During Masses Dec. 4 and 5, the weekend after a 15-year-old male student took his social studies class and teacher hostage, Fr. Dorner offered the following comments:
“In all of this, we are confronted by the mystery of the human heart. This experience has left many of us feeling vulnerable and humbled before the power of just one wounded heart. … There are many things about this past Monday we will never understand. In the next life, I believe we will get a better glimpse.”
Sophomore Samuel Hengel held 25 students and teacher Valerie Burd hostage for nearly seven hours at Marinette High School on the afternoon of Monday, Nov. 29. After local police stormed the classroom that evening after hearing gunshots, Hengel shot himself.
He died Nov. 30 at a Green Bay hospital.
The day after the tragedy, Marinette, a city of 12,000 located on the Wisconsin-Upper Michigan border, experienced a mixture of relief that the students and their teacher were unharmed, but disbelief that Hengel had acted so violently. Hengel was said by authorities to be a good student with friends, some of whom were in the classroom with him. Described as an outdoorsman, Hengel had fired at least five rounds from two semi-automatic handguns before shooting himself.
“I could just feel the sadness as I drove into town today,” said Nancy Fennema. “Everybody is concerned and just surprised that this would happen.”
Fennema is manager of clinical services for Catholic Charities for the Diocese of Green Bay. Catholic Charities has a satellite office in Marinette and Fennema was there Nov. 30.
She said county and city services were providing outreach to Marinette residents, but that she expected Catholic Charities would be needed in the coming weeks.
This is not Catholic Charities’ first time with such a crisis. In October 2007, they also provided assistance after a shooting in Crandon in Forest County left seven people dead. Catholic Charities therapist Deb Mullen was part of the months-long outreach that followed and is the on-site therapist at Marinette.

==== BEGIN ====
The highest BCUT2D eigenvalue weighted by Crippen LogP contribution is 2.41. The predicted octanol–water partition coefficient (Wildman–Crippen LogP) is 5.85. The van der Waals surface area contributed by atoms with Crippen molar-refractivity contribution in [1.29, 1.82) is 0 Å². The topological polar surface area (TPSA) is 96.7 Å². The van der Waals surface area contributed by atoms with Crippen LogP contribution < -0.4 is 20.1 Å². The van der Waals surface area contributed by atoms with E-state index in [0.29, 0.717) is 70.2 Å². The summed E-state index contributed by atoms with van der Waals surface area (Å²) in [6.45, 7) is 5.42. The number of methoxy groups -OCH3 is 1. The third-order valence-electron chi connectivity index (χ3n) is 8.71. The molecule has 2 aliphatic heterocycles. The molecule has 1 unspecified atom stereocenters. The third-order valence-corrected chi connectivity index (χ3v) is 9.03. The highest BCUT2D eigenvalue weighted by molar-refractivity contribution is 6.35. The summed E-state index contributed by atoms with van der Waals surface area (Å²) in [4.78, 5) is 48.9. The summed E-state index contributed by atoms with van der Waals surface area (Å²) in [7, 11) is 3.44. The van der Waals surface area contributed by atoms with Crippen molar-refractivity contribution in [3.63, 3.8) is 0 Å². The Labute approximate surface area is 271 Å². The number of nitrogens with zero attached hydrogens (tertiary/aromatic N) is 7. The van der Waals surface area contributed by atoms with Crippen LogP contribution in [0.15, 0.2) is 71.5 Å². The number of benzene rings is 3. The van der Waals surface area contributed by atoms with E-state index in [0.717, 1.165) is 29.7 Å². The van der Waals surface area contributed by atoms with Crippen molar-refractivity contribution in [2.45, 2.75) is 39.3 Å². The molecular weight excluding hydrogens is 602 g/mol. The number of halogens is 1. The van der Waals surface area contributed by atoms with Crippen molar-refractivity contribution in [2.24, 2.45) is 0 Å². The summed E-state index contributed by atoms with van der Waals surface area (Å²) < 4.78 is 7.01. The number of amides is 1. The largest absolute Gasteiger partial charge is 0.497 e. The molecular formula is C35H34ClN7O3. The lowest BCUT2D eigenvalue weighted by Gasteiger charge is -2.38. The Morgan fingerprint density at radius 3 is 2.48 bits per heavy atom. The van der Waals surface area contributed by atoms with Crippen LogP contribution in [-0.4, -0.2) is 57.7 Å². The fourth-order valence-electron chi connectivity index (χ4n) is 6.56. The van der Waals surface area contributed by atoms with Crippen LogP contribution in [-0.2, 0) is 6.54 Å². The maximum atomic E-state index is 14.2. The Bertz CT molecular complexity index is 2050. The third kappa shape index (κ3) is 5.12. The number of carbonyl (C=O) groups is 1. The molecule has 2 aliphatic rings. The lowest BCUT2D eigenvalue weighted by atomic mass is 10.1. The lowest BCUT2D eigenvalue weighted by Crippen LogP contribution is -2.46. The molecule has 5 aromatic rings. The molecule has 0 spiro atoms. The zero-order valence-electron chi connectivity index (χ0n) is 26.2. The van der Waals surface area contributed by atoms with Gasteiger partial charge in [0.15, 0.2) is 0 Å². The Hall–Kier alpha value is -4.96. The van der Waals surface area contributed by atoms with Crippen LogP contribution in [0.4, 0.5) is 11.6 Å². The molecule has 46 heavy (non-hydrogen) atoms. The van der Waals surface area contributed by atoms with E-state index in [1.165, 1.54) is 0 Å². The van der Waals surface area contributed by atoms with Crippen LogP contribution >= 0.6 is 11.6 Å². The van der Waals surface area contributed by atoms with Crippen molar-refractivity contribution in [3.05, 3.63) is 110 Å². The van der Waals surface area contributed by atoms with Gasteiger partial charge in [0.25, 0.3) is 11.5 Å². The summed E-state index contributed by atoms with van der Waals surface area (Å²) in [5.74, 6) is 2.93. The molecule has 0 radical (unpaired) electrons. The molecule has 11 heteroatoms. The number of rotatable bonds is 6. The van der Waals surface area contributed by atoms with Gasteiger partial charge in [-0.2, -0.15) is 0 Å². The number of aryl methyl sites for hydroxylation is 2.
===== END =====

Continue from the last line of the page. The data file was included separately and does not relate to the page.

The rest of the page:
“It’s important that there be follow-through,” Mullen said. “That much I learned from Crandon. A lot of people rushed in and then left, and a staying presence is very important.”
She added that the first several days after such a traumatic event are crucial.
“I think that we need to be paying attention, we need to be watching over the next 72 hours,” said Mullen, who has worked in the Menominee-Marinette area for 11 years. “Typically, everyone is pretty numb for the first two to three days. When things start to settle, people will need help.”
She and Fennema know that the upcoming holidays will be especially hard, with survivors experiencing many emotional and even physical reactions.
“Everyone experiences this differently,” Fennema explained. “Some roll with it, others feel trauma and shock and need some help talking about it and making some sense out of the experience.”
For now, she said, people are expressing relief and concern for Hengel and his family and friends.
“Everyone is connected here,” she said. “This is a close-knit community.”
Fr. Dorner reminded his parishioners to keep all the victims in prayer.
“In the days to come, let’s remember Sam and all the victims as we pray for the gift of healing and reconciliation. It will take time for us to heal. Even with time, a scar will always remain. So let’s recall what our faith teaches us: no matter how mysterious and difficult life can at times be, we know our heavenly Father walks with us and that he is our strength and salvation,” he said.